Greenwash Guerrillas remind you that big polluters may not care much about the environment, but they’ll still try to fool customers who do. Photo by Devon Buchanan.
This Earth Day, beware of greenwashing
By Mallika Khanna — OtherWords
This Earth Day, I’d like to warn you about “greenwashing.” That’s the practice of corporations branding their products “eco-friendly,” even when they actually pollute, to deceive environmentally concerned customers.
Even if you’ve heard nothing about greenwashing, you’ve probably read about the Volkswagen emissions scandal, “Dieselgate.”
A few years ago, the Environmental Protection Agency (EPA) found that many Volkswagen cars being sold in America had been outfitted with software that enabled their diesel engines to detect when they were being tested. This allowed the engines to improve emissions performance under controlled laboratory conditions.
But out on the road, the engines were emitting 40 times above the nitrogen oxide pollutant levels allowed in the United States. The software was simply covering that up.
Volkswagen apologized for the scandal and recalled its cars. But for customers who bought from the company thinking they were having a positive impact on the environment, the damage was already done. Volkswagen had successfully duped them — while also doing enormous environmental destruction.
Unfortunately, Volkswagen is nowhere close to alone. Greenwashing has a deep history dating back to the start of the modern environmental movement in the 1960s. Since then, no industry has been immune to greenwashing.
In 2019, you can find this unethical business practice flourishing in the fashion, electronics, fuel, food and agriculture, and plastics industries (among others).
Take hugely popular fashion brand H&M’s Sustainable Fashion line. On the face of it, H&M’s commitment to creating a sustainable fast fashion business model is commendable. The brand has “pledged to become “100 percent climate positive” by 2040 by using renewable energy and sustainable materials.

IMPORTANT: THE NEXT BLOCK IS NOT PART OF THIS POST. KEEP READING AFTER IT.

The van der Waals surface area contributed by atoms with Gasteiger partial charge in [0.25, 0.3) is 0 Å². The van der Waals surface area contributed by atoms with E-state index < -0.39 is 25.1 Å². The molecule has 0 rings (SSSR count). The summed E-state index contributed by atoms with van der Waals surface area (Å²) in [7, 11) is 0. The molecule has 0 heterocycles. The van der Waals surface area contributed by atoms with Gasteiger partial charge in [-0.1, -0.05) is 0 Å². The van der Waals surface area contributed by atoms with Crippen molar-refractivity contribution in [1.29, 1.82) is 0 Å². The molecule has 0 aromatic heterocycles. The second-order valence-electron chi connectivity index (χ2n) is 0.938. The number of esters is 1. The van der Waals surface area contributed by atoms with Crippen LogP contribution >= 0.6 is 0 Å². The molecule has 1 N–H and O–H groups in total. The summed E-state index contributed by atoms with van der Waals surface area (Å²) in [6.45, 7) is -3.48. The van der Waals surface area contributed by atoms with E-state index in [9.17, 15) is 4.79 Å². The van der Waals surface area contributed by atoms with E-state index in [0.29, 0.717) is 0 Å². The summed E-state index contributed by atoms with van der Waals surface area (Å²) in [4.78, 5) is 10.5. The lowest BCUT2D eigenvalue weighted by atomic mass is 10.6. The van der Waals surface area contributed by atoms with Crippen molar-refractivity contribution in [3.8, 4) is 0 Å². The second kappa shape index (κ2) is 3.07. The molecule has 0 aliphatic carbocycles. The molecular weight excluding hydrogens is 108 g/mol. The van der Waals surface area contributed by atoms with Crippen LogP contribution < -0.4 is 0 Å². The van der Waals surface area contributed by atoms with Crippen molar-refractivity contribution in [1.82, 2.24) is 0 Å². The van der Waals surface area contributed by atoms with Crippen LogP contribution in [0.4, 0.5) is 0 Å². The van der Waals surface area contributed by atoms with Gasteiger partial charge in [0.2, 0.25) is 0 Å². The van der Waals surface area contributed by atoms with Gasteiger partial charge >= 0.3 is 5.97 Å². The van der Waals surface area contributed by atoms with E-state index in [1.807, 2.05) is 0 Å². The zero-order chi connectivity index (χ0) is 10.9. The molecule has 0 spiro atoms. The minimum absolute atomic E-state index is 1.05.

The problem is that using this language of environmental concern numbs H&M’s customers to the utter unsustainability of fast fashion as a concept.
For all of H&M’s recycling endeavors, it’s still producing far more clothing than can be used, most of which ends up in landfills after losing its appeal within a season or two. By all metrics, fast fashion is one of the most polluting industries globally.
As a consequence, even if H&M were to fulfill all its promises by 2040, it would still be doing more harm than good by encouraging consumers to buy and discard low quality products seasonally, contributing to a never-ending cycle of waste creation.
On the surface, many brands actually do implement policies that are better for the environment in their attempt to bring in ecologically conscious customers. But doing the bare minimum doesn’t entitle them to take advantage of consumers — or to keep polluting.
So, what can you do?
On an individual level, always look past packaging and actually read labels, since ingredients are far more indicative of a company’s relationship to the environment than their branding. Read up about a brand before buying from it to make sure it doesn’t have any environmental skeletons in its closet.
Whenever possible, try to find local alternatives to products created by multinational corporations, since these tend to be the largest polluters.
And remember, buying better quality, more expensive products once in a while is always better than buying and throwing out low quality products seasonally. But to truly abolish this harmful practice, we must acknowledge that it’s a structural issue.
While you can help in small ways through individual action, the biggest impact you can have is by supporting policies like the Green New Deal. When our tax dollars support sustainability on a massive scale, we’ll see a much bigger impact than what we can achieve in a store aisle.
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